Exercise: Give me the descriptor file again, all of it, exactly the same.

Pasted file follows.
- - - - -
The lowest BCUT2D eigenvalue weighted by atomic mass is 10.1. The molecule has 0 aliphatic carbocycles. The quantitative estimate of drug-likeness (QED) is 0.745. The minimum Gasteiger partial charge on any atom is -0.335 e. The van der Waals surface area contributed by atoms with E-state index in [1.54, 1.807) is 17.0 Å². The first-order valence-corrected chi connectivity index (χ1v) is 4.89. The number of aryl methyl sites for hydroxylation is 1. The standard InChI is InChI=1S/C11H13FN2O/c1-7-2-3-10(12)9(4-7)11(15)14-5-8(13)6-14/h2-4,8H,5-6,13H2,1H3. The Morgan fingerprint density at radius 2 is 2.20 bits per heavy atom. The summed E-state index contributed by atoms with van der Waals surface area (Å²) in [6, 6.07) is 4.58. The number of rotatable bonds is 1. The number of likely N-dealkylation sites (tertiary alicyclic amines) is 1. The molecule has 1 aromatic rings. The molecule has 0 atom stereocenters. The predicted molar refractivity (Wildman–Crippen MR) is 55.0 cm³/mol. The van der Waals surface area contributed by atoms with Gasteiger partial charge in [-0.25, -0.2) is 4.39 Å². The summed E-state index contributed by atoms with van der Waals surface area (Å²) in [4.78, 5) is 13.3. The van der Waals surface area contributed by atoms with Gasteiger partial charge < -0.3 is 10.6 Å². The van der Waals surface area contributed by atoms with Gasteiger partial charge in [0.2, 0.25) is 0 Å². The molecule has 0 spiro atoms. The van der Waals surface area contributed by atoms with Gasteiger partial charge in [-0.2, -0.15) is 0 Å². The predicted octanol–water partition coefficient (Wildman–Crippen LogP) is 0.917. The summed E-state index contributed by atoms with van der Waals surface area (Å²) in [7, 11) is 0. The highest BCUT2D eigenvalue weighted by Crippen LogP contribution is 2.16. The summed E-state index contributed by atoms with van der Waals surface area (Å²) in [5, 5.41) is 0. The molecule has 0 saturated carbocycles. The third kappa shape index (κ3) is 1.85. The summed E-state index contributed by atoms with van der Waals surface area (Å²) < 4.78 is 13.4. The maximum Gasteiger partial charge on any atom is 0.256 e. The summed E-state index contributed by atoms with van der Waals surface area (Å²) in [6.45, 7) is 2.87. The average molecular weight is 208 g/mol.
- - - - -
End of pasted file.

The lowest BCUT2D eigenvalue weighted by atomic mass is 10.1. The molecule has 0 aliphatic carbocycles. The quantitative estimate of drug-likeness (QED) is 0.745. The minimum Gasteiger partial charge on any atom is -0.335 e. The van der Waals surface area contributed by atoms with E-state index in [1.54, 1.807) is 17.0 Å². The first-order valence-corrected chi connectivity index (χ1v) is 4.89. The number of aryl methyl sites for hydroxylation is 1. The standard InChI is InChI=1S/C11H13FN2O/c1-7-2-3-10(12)9(4-7)11(15)14-5-8(13)6-14/h2-4,8H,5-6,13H2,1H3. The Morgan fingerprint density at radius 2 is 2.20 bits per heavy atom. The summed E-state index contributed by atoms with van der Waals surface area (Å²) in [6, 6.07) is 4.58. The number of rotatable bonds is 1. The number of likely N-dealkylation sites (tertiary alicyclic amines) is 1. The molecule has 1 aromatic rings. The molecule has 0 atom stereocenters. The predicted molar refractivity (Wildman–Crippen MR) is 55.0 cm³/mol. The van der Waals surface area contributed by atoms with Gasteiger partial charge in [-0.25, -0.2) is 4.39 Å². The summed E-state index contributed by atoms with van der Waals surface area (Å²) in [4.78, 5) is 13.3. The van der Waals surface area contributed by atoms with Gasteiger partial charge < -0.3 is 10.6 Å². The van der Waals surface area contributed by atoms with Gasteiger partial charge in [0.2, 0.25) is 0 Å². The molecule has 0 spiro atoms. The van der Waals surface area contributed by atoms with Gasteiger partial charge in [-0.2, -0.15) is 0 Å². The predicted octanol–water partition coefficient (Wildman–Crippen LogP) is 0.917. The summed E-state index contributed by atoms with van der Waals surface area (Å²) in [7, 11) is 0. The highest BCUT2D eigenvalue weighted by Crippen LogP contribution is 2.16. The summed E-state index contributed by atoms with van der Waals surface area (Å²) in [5, 5.41) is 0. The molecule has 0 saturated carbocycles. The third kappa shape index (κ3) is 1.85. The summed E-state index contributed by atoms with van der Waals surface area (Å²) < 4.78 is 13.4. The maximum Gasteiger partial charge on any atom is 0.256 e. The summed E-state index contributed by atoms with van der Waals surface area (Å²) in [6.45, 7) is 2.87. The average molecular weight is 208 g/mol.